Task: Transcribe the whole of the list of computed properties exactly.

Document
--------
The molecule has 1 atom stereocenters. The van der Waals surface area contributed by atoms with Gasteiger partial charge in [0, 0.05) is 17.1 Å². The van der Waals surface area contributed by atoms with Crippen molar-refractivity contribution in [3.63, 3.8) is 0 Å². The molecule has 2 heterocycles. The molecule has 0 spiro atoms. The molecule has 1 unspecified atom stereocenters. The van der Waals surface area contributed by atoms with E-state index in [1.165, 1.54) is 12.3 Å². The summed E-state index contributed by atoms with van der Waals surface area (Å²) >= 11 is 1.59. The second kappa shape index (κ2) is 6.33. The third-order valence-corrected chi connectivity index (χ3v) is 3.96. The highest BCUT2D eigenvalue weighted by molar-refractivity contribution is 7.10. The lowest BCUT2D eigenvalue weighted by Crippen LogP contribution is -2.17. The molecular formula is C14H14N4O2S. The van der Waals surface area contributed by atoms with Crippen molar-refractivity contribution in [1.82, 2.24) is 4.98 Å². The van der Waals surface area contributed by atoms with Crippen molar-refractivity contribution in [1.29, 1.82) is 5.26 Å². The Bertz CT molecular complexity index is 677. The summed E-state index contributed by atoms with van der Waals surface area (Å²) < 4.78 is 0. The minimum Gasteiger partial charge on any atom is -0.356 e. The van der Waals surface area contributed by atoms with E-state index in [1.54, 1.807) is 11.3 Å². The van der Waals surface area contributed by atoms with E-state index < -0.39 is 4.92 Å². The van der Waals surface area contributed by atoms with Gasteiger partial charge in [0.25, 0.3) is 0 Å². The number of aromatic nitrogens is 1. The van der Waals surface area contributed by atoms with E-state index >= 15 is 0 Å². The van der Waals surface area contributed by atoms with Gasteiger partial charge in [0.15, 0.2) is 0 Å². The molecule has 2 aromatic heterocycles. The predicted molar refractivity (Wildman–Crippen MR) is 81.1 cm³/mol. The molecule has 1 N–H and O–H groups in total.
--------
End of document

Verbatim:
The molecule has 1 atom stereocenters. The van der Waals surface area contributed by atoms with Gasteiger partial charge in [0, 0.05) is 17.1 Å². The van der Waals surface area contributed by atoms with Crippen molar-refractivity contribution in [3.63, 3.8) is 0 Å². The molecule has 2 heterocycles. The molecule has 0 spiro atoms. The molecule has 1 unspecified atom stereocenters. The van der Waals surface area contributed by atoms with E-state index in [1.165, 1.54) is 12.3 Å². The summed E-state index contributed by atoms with van der Waals surface area (Å²) >= 11 is 1.59. The second kappa shape index (κ2) is 6.33. The third-order valence-corrected chi connectivity index (χ3v) is 3.96. The highest BCUT2D eigenvalue weighted by molar-refractivity contribution is 7.10. The lowest BCUT2D eigenvalue weighted by Crippen LogP contribution is -2.17. The molecular formula is C14H14N4O2S. The van der Waals surface area contributed by atoms with Crippen molar-refractivity contribution in [1.82, 2.24) is 4.98 Å². The van der Waals surface area contributed by atoms with Crippen molar-refractivity contribution in [1.29, 1.82) is 5.26 Å². The Bertz CT molecular complexity index is 677. The summed E-state index contributed by atoms with van der Waals surface area (Å²) < 4.78 is 0. The minimum Gasteiger partial charge on any atom is -0.356 e. The van der Waals surface area contributed by atoms with E-state index in [1.54, 1.807) is 11.3 Å². The van der Waals surface area contributed by atoms with E-state index < -0.39 is 4.92 Å². The van der Waals surface area contributed by atoms with Gasteiger partial charge in [0.25, 0.3) is 0 Å². The number of aromatic nitrogens is 1. The van der Waals surface area contributed by atoms with E-state index >= 15 is 0 Å². The van der Waals surface area contributed by atoms with Gasteiger partial charge in [0.15, 0.2) is 0 Å². The molecule has 2 aromatic heterocycles. The predicted molar refractivity (Wildman–Crippen MR) is 81.1 cm³/mol. The molecule has 1 N–H and O–H groups in total.